The same characterization pluses apply to the rest of the cast. The guy who hires Neeson is a drug dealer, but he’s written to have such human, relatable traits in the face of the evil of the villains, and the actor who plays him (Dan Stevens) provides the most pained, human performance of the minor cast. Further, the villains are so memorably despicable and lacking care for human life that they are both capable and memorably awful. David Harbour plays the smart ass psychopath Ray, who has plenty of violent, cruel lines to drive home how evil he is. His partner Albert is played by Adam David Thompson, who is the quiet one, which means he’s worse. As much as I like the entire cast, no one was as memorable as Neeson’s young sidekick T.J., played by Brian “Astro” Bradley (seriously). Even if the fact that a significant subplot of this movie makes me remember Cop and a Half, this is far better than that trope makes you think it should be. Astro’s T.J. is a fully realized character with a tragic back-story who never feels like a victim or an incapable idiot, despite his handicap (won’t spoil it). Also, he has some of the greatest lines in the movie, including the line which I’m giving the award for strangest line in a movie this year: “Girl I know you want to give me your white girl sodas.” Astro and Neeson have great on screen camaraderie and well-written plot interactions.
A further element of good execution is that, even though there isn’t much violence in this movie, when there is, it’s really good. It’s quick, brutal, and gritty, and because the sound design for this movie is so good, you will feel and hear every single gunshot or bone-crushing blow. With all of this said, I’m not sure whether to give credit for the stuff in this movie I did like to the writer of the original story, Lawrence Block, who apparently wrote a number of trashy hardboiled books in the 70’s, or to Scott Frank who directed adapted the story for the screen. While some of the subplot stuff is interesting, the story is largely played out and dull and is only held up by good acting, dialogue, and execution of the elements via good directing, As such, I’m likely to give far more credit to Scott Frank, and considering he’s been the screenplay writer for films like Out of Sight, Minority Report, and The Wolverine, that seems appropriate. One final note on Scott Frank’s direction, there are some truly gruesome moments that are as effective as they are because they don’t show everything. Let me put it like this. The killers like grocery bags. You don’t want to open their grocery bags.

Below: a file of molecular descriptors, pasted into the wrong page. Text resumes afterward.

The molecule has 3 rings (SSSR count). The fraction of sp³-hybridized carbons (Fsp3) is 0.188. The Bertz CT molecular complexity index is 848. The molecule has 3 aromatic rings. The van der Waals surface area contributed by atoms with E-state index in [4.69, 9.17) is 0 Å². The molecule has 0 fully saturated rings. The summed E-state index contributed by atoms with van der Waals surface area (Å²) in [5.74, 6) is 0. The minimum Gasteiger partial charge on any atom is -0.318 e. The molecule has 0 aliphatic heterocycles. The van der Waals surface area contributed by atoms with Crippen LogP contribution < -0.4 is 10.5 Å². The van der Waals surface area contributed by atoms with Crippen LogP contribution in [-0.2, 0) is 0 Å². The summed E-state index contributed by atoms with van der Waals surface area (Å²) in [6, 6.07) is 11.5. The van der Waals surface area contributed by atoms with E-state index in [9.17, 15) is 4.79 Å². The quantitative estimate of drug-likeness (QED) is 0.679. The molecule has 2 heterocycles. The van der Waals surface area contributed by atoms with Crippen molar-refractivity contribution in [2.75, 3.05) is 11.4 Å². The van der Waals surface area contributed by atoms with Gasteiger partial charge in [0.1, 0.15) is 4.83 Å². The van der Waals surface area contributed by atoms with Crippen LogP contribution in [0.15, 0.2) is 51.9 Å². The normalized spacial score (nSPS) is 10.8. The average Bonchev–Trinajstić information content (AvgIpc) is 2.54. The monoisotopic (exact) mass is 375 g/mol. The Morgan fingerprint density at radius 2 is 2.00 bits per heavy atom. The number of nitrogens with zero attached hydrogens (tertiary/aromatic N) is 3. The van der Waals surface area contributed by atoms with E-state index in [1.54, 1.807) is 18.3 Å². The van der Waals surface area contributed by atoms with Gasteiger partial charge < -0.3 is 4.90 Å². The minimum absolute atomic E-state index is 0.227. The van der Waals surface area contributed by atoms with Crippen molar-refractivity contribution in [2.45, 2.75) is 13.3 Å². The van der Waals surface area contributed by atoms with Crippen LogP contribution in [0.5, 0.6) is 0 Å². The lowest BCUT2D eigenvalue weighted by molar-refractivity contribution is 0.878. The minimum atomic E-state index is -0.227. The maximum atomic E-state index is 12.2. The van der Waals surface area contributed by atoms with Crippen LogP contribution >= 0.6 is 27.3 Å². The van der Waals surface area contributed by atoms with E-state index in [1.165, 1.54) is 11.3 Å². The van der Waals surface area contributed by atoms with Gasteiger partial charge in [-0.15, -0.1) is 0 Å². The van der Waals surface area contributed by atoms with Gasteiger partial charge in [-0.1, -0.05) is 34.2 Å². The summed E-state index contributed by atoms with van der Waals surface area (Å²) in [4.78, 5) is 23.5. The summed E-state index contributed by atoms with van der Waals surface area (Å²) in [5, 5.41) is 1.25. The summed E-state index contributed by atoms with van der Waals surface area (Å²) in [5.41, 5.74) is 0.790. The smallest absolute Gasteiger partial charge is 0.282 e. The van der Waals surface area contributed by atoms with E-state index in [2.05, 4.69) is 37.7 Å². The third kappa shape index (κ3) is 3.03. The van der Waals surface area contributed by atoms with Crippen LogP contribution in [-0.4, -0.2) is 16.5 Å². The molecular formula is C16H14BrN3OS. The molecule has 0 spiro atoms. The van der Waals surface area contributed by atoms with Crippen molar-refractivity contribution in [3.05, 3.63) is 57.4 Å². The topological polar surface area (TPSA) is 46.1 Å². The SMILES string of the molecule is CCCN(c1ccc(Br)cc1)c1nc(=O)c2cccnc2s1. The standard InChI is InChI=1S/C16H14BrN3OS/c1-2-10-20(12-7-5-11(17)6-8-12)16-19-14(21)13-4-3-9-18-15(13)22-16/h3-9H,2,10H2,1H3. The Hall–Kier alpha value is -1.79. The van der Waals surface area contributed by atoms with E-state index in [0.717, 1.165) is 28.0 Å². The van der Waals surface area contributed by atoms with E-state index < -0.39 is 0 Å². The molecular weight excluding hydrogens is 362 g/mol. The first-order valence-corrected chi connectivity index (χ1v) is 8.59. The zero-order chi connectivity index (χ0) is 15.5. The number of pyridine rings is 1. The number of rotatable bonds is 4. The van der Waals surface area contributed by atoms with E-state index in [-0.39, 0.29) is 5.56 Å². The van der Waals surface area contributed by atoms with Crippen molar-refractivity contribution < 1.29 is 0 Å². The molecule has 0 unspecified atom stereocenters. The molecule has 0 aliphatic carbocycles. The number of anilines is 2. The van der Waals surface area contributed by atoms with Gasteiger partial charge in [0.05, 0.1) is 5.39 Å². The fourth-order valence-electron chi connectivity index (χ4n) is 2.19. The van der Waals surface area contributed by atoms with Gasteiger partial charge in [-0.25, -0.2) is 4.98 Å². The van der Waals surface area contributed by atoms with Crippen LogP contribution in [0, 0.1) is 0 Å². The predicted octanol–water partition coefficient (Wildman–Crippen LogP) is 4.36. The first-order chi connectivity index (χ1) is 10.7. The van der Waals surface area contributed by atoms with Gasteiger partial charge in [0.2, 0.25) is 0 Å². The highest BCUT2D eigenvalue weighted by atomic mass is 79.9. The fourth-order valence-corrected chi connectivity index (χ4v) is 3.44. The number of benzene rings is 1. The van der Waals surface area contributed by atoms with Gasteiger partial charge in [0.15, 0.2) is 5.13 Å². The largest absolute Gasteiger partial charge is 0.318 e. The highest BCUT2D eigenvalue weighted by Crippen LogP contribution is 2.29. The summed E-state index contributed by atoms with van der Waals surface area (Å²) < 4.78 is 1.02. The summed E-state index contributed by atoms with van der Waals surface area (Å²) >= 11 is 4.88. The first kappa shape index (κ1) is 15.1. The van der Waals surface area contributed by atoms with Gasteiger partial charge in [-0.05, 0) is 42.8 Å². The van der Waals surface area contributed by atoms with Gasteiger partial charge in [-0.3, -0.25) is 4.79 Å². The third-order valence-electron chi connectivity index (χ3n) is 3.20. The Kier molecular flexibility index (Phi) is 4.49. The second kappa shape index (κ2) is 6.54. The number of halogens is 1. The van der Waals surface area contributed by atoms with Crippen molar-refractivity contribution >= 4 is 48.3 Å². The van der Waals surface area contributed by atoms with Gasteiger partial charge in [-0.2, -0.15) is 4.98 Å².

This film reminds me a lot of a film I saw last year at this time of year, Prisoners. Both of these films had very clichéd plots with few surprises that were made entertaining by good dialogue and direction and gritty execution. Neeson’s great in this. The rest of the cast are great in this. The violence is brutal and well shot with great sound design to give it punch. In September, you take what good films you can get, and I definitely think this is worth seeing.
This movie is a mix of dull concept and great execution. The plot is cliche, it has few surprises, and it has a long slow beginning. However, Liam Neeson gives a great performance in a somewhat different role, and he's supported by a great cast with gritty direction and some effective brutality and gore. A Walk Among The Tombstones is a good movie, but not a great movie.